Saudi Arabia to give Lebanese army $3bn

Saudi Arabia is giving the Lebanese army $3-billion in aid, Lebanon's President Michel Suleiman said on Sunday, calling it the largest grant ever to the country's armed forces.

He indicated during the televised address that some of the money was likely to be spent on weapons from France.

One of the few institutions not overtaken by the sectarian divisions that plague the country, Lebanon's army is ill-equipped to deal with internal militant groups, particularly the Shiite Muslim guerrilla and political movement Hezbollah.

The Sunni Muslim kingdom of Saudi Arabia may be seeking to bolster the army as a counterbalance to Hezbollah, which is seen as the most effective and powerful armed group in Lebanon and funded by regional Shiite power Iran.

"The king of the brotherly Kingdom of Saudi Arabia is offering this generous and appreciated aid of $3-billion to the Lebanese army to strengthen its capabilities," Suleiman said.

"His Highness suggested that weapons would be purchased from France, and quickly."

French President Francois Hollande is currently meeting with Saudi King Abdullah in Riyadh. Hollande has said that France, if asked, will readily supply weapons to the Lebanese army. 

Lebanon's armed forces have been struggling to deal with violence spreading over the border from Syria's civil war.

The country, which is still rebuilding itself after a 15-year civil war, has seen clashes between gunmen loyal to opposing sides of the Syrian conflict, as well as militant attacks on the army.

Rising regional Sunni-Shiite tensions have been stoked by the fight in neighbouring Syria, which generally pits the country's majority Sunni Muslim rebels against President Bashar al-Assad's minority Alawite sect, an offshoot of Shiite Islam. – Reuters

We make it make sense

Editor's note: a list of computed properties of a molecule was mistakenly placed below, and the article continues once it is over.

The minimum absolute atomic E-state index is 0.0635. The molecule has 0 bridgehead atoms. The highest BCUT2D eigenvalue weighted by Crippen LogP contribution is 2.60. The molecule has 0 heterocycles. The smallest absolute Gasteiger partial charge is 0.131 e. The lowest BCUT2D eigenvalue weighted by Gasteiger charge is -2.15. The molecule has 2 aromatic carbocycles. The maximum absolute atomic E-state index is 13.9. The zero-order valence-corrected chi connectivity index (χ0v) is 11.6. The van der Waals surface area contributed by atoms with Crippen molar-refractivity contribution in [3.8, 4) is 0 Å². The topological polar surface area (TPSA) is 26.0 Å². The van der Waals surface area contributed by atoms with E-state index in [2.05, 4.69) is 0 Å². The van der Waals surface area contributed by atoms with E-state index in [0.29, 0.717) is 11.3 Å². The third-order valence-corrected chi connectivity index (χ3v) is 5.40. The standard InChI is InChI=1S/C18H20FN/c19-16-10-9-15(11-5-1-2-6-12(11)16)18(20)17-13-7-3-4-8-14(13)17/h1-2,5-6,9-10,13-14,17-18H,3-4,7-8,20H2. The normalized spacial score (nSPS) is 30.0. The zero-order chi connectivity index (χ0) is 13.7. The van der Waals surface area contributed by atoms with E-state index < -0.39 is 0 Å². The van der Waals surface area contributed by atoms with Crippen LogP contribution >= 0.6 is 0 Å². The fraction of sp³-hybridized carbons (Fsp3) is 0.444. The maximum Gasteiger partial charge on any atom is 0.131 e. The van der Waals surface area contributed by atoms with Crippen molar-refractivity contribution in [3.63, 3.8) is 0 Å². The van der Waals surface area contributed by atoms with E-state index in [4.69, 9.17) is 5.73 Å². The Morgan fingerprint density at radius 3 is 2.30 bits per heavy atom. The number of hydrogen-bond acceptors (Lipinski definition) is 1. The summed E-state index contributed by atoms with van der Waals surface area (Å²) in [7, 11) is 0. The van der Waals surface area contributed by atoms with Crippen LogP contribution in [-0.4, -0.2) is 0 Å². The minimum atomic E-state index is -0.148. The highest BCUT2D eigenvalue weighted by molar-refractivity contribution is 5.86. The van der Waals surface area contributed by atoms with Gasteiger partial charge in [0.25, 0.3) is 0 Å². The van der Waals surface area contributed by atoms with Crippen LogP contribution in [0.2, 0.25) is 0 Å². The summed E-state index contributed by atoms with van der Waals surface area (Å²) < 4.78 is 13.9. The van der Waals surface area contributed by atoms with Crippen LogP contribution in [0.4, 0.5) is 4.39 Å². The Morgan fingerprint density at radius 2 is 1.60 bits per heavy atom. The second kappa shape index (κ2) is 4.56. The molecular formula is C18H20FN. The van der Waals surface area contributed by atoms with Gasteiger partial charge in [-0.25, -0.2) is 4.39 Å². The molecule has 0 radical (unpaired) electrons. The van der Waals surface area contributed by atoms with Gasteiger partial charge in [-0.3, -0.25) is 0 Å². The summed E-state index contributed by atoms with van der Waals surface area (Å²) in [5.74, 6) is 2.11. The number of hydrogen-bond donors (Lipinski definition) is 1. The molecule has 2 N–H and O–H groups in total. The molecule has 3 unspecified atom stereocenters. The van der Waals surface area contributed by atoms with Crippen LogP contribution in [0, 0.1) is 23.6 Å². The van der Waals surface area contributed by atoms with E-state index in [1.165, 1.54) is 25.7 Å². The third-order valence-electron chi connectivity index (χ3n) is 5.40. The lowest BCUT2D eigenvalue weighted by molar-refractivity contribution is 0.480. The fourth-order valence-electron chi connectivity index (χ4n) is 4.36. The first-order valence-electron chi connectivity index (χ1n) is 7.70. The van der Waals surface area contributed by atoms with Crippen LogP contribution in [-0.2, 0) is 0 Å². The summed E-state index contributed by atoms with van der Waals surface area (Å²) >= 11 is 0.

If this story helped you navigate your world, subscribe to the M&G today for just R30 for the first three months

Subscribers get access to all our best journalism, subscriber-only newsletters, events and a weekly cryptic crossword.”

Erika Solomon
Correspondent for the Financial Times, currently on book leave. RT, favorites not endorsements. Erika Solomon has over 5838 followers on Twitter.

Related stories

WELCOME TO YOUR M&G

Already a subscriber? Sign in here

Advertising

Latest stories

Russia’s invasion of Ukraine could be firestarter of global economic...

Developed countries could do much to help counterparts in the developing world weather the current storm

A female condom can take sexual pleasure to new heights

Internal condoms not only offer protection, they increase the user’s control and the rings tickle the clitoris and penis

Zuma corruption trial on hold as court waits for word...

The Pietermaritzburg high court was surprised by the delay in Bloemfontein but said it would likely not be the last

SA’s endemic corruption requires a ‘biting’ response

Beneficial ownership transparency (BOT) can help tackle corruption, reduce investment risk and improve national and global governance, but implementation remains ‘a sad story’
Advertising

press releases

Loading latest Press Releases…
×